Public SpeakingPublished in 2004, The Toastmaster Magazine
by Patricia Fry
Jerry was mortified. He was nearly halfway through the speech he'd carefully prepared for the visiting elder hostel group when he noticed that they weren't responding. He says, "They didn't seem to be interested in what I was saying. They didn't even laugh at my jokes. I might as well have been talking to a stand of trees."
And then he had an idea. He explains, "I realized that these folks had been sitting on a bus for three hours before arriving here. Then they had a big lunch. They were probably ready for a nap not a historical talk." Jerry knew that, in order to make a memorable impression, he would have to spice up his presentation.
He says, "I thought about jumping up and down or turning a cartwheel." Instead, he asked everyone to stand up. Rather than continue his lecture as rehearsed, he decided to get the audience involved.
He divided the audience into three groups and gave each of them an assignment. One group was instructed to compose a story revealing the legend of the city flower. He asked the next group to tell the story of the haunted bridge on the outskirts of town. And the third group had to give their rendition of how the town got its name.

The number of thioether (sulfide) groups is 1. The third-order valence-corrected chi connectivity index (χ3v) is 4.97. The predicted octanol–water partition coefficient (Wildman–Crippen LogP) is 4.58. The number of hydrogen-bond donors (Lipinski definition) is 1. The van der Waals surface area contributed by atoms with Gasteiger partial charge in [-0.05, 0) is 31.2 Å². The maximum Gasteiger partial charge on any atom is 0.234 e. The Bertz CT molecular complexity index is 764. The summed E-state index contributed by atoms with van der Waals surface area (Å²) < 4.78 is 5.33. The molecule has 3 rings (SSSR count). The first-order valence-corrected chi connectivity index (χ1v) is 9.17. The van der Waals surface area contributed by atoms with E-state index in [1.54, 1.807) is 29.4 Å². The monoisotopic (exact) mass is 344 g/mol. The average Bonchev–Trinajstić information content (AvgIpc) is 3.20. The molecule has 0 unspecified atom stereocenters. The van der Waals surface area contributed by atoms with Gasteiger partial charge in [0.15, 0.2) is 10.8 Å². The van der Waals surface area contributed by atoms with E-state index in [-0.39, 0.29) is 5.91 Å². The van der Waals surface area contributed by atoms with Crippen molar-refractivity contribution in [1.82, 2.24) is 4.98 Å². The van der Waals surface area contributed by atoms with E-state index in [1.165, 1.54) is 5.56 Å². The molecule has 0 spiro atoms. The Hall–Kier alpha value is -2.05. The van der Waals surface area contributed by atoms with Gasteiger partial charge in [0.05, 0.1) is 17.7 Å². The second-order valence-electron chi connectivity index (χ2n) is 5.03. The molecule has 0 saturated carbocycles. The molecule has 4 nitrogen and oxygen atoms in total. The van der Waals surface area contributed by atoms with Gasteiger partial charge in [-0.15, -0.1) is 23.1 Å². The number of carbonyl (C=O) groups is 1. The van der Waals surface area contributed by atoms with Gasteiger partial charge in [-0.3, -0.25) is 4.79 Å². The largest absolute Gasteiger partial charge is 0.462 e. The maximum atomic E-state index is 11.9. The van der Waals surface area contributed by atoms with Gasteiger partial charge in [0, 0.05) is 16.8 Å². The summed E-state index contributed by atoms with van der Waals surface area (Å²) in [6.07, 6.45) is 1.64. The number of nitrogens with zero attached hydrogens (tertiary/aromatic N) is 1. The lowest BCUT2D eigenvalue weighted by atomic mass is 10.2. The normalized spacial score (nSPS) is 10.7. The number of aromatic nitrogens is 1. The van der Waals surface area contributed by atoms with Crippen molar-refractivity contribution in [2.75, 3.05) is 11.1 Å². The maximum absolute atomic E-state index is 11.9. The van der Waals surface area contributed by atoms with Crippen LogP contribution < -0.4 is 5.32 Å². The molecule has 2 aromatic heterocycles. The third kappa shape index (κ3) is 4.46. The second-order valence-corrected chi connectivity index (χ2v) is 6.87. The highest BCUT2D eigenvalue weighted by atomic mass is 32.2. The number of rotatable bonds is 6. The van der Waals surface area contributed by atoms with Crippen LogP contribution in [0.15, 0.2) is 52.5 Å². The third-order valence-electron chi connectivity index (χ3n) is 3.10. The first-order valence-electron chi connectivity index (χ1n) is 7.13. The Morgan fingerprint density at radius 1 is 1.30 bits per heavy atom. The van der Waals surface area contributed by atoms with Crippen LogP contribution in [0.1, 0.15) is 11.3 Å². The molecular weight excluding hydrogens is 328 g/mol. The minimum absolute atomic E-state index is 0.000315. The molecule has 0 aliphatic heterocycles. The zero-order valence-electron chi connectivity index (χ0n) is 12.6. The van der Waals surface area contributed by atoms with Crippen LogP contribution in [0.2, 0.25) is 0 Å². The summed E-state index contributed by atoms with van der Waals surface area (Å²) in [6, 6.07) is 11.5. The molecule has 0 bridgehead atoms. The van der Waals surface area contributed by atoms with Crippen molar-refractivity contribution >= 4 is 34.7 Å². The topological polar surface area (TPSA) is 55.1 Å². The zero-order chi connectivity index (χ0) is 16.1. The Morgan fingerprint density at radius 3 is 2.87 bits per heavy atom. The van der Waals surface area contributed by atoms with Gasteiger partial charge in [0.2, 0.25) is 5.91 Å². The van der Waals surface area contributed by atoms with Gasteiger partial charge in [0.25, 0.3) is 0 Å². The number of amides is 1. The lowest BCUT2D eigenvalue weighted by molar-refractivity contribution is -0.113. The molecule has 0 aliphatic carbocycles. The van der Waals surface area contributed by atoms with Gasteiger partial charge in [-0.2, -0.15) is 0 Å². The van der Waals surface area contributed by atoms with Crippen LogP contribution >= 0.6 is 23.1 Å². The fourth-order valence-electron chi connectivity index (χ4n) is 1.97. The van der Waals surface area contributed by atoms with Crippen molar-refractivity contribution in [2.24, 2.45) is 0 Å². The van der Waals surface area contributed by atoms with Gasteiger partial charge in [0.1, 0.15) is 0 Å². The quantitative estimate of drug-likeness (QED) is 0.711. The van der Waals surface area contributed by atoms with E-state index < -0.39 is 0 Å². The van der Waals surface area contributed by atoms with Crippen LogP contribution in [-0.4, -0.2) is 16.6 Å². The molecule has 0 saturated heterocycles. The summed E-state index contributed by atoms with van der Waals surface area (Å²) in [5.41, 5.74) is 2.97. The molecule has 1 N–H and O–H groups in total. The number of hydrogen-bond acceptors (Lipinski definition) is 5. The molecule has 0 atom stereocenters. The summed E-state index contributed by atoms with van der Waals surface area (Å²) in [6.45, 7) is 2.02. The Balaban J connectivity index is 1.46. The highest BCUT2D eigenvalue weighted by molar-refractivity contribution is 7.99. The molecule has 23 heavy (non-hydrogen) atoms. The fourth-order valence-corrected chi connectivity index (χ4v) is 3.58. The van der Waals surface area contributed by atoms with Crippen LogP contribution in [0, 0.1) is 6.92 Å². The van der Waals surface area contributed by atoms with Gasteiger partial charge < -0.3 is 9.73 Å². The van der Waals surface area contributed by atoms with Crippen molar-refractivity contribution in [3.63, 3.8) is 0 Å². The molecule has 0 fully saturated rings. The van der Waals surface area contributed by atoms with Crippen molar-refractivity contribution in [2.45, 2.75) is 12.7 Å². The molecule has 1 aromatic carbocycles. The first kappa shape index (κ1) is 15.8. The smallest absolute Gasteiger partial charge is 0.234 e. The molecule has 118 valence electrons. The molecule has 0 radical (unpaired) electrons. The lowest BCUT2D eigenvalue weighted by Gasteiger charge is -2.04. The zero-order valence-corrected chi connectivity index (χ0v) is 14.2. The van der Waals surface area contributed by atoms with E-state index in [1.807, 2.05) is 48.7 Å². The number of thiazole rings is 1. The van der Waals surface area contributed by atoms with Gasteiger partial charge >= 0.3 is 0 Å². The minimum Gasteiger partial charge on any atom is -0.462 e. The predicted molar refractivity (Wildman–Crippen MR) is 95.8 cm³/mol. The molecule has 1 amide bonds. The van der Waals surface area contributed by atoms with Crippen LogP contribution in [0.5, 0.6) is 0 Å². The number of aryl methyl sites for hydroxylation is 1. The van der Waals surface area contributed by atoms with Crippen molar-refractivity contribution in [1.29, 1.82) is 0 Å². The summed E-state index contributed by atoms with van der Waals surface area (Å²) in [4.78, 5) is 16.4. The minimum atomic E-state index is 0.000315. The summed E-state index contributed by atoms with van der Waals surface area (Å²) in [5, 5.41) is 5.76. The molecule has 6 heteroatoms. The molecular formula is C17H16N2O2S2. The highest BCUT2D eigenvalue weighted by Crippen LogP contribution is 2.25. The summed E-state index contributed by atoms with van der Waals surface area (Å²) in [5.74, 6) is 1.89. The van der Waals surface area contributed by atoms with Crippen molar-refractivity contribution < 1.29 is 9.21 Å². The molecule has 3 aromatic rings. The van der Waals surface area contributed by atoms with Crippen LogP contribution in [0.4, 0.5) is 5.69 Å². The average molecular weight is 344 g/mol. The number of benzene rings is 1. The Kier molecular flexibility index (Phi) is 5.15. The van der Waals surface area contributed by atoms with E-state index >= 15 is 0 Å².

According to Jerry, audience members had a blast making up stories to tell. And then they sat on the edge of their seats eager to hear Jerry reveal the actual history. He says, "If I hadn't followed my instincts, I would have ended on a flat note. Instead, these people left feeling energized. This is a presentation they'll definitely remember."
You can thoroughly prepare for a successful presentation, but there's no guarantee that it will be well received. Even professional speakers sometimes find themselves facing an unresponsive audience.
Patricia Ball, CSP, CPAE is a professional speaker, an author and a presentation skills coach. She spoke at the international Toastmasters Convention in 1997. And she has had her share of speaking challenges. She says, "I spoke to an audience yesterday and, while they were quite good, they weren't as enthusiastic as my usual audiences even with some of the funniest stories. I knew the problem in advance. This group was facing cutbacks and they were uneasy. They didn't know what their future was. So we ended up stopping at one point in the program and talking in detail about the problem."
Through no fault of their own, both Patricia and Jerry faced potential speaking failures. But they both saved the day. How? By observing their audiences and by following their own instincts.